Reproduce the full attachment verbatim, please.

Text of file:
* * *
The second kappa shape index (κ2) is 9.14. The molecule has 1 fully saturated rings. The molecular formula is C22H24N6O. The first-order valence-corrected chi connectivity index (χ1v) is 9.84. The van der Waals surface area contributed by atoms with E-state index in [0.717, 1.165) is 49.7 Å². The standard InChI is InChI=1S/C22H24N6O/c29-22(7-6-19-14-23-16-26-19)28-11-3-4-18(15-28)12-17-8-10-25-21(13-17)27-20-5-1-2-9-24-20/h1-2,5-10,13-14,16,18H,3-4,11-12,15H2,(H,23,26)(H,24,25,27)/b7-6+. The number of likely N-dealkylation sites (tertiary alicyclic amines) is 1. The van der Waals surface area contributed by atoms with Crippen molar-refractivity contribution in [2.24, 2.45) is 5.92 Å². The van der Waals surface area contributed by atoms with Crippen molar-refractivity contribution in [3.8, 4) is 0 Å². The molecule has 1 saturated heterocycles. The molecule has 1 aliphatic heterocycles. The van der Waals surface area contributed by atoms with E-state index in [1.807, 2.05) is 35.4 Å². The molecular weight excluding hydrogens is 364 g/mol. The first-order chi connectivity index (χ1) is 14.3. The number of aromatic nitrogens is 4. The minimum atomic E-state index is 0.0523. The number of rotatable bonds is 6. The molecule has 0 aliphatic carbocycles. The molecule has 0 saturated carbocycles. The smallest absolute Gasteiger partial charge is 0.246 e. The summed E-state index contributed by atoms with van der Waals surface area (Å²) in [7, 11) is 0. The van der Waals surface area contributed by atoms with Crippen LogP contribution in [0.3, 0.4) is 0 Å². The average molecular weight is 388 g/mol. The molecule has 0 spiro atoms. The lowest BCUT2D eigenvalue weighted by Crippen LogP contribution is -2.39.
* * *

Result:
The second kappa shape index (κ2) is 9.14. The molecule has 1 fully saturated rings. The molecular formula is C22H24N6O. The first-order valence-corrected chi connectivity index (χ1v) is 9.84. The van der Waals surface area contributed by atoms with E-state index in [0.717, 1.165) is 49.7 Å². The standard InChI is InChI=1S/C22H24N6O/c29-22(7-6-19-14-23-16-26-19)28-11-3-4-18(15-28)12-17-8-10-25-21(13-17)27-20-5-1-2-9-24-20/h1-2,5-10,13-14,16,18H,3-4,11-12,15H2,(H,23,26)(H,24,25,27)/b7-6+. The number of likely N-dealkylation sites (tertiary alicyclic amines) is 1. The van der Waals surface area contributed by atoms with Crippen molar-refractivity contribution in [2.24, 2.45) is 5.92 Å². The van der Waals surface area contributed by atoms with Crippen molar-refractivity contribution in [3.8, 4) is 0 Å². The molecule has 1 saturated heterocycles. The molecule has 1 aliphatic heterocycles. The van der Waals surface area contributed by atoms with E-state index in [1.807, 2.05) is 35.4 Å². The molecular weight excluding hydrogens is 364 g/mol. The first-order chi connectivity index (χ1) is 14.3. The number of aromatic nitrogens is 4. The minimum atomic E-state index is 0.0523. The number of rotatable bonds is 6. The molecule has 0 aliphatic carbocycles. The molecule has 0 saturated carbocycles. The smallest absolute Gasteiger partial charge is 0.246 e. The summed E-state index contributed by atoms with van der Waals surface area (Å²) in [7, 11) is 0. The van der Waals surface area contributed by atoms with Crippen LogP contribution in [0.3, 0.4) is 0 Å². The average molecular weight is 388 g/mol. The molecule has 0 spiro atoms. The lowest BCUT2D eigenvalue weighted by Crippen LogP contribution is -2.39.